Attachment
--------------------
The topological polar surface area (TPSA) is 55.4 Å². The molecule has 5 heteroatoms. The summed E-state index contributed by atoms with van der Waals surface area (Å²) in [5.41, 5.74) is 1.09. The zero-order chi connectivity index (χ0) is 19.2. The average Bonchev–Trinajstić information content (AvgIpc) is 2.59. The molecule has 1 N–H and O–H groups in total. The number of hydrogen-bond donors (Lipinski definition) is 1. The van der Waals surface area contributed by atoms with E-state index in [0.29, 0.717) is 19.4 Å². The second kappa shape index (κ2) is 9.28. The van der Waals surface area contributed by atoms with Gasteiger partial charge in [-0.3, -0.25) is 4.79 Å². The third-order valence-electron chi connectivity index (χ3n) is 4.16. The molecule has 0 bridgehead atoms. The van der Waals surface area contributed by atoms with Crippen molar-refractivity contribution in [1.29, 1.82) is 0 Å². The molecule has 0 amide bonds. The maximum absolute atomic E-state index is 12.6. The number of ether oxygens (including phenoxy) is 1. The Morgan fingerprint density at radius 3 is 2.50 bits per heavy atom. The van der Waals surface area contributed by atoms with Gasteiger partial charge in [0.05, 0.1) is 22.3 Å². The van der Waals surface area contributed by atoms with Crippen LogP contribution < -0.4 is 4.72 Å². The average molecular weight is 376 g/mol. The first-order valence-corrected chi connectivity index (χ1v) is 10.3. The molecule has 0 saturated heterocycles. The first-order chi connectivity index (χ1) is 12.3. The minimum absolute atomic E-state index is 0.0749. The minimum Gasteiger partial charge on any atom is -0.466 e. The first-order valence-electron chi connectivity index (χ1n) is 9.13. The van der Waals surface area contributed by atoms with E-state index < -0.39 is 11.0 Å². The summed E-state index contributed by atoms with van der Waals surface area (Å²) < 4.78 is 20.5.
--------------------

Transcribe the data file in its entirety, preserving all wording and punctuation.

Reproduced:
The topological polar surface area (TPSA) is 55.4 Å². The molecule has 5 heteroatoms. The summed E-state index contributed by atoms with van der Waals surface area (Å²) in [5.41, 5.74) is 1.09. The zero-order chi connectivity index (χ0) is 19.2. The average Bonchev–Trinajstić information content (AvgIpc) is 2.59. The molecule has 1 N–H and O–H groups in total. The number of hydrogen-bond donors (Lipinski definition) is 1. The van der Waals surface area contributed by atoms with E-state index in [0.29, 0.717) is 19.4 Å². The second kappa shape index (κ2) is 9.28. The van der Waals surface area contributed by atoms with Gasteiger partial charge in [-0.3, -0.25) is 4.79 Å². The third-order valence-electron chi connectivity index (χ3n) is 4.16. The molecule has 0 bridgehead atoms. The van der Waals surface area contributed by atoms with Crippen molar-refractivity contribution in [1.29, 1.82) is 0 Å². The molecule has 0 amide bonds. The maximum absolute atomic E-state index is 12.6. The number of ether oxygens (including phenoxy) is 1. The Morgan fingerprint density at radius 3 is 2.50 bits per heavy atom. The van der Waals surface area contributed by atoms with Gasteiger partial charge in [0.05, 0.1) is 22.3 Å². The van der Waals surface area contributed by atoms with Crippen LogP contribution < -0.4 is 4.72 Å². The average molecular weight is 376 g/mol. The first-order valence-corrected chi connectivity index (χ1v) is 10.3. The molecule has 0 saturated heterocycles. The first-order chi connectivity index (χ1) is 12.3. The minimum absolute atomic E-state index is 0.0749. The minimum Gasteiger partial charge on any atom is -0.466 e. The first-order valence-electron chi connectivity index (χ1n) is 9.13. The van der Waals surface area contributed by atoms with E-state index < -0.39 is 11.0 Å². The summed E-state index contributed by atoms with van der Waals surface area (Å²) < 4.78 is 20.5.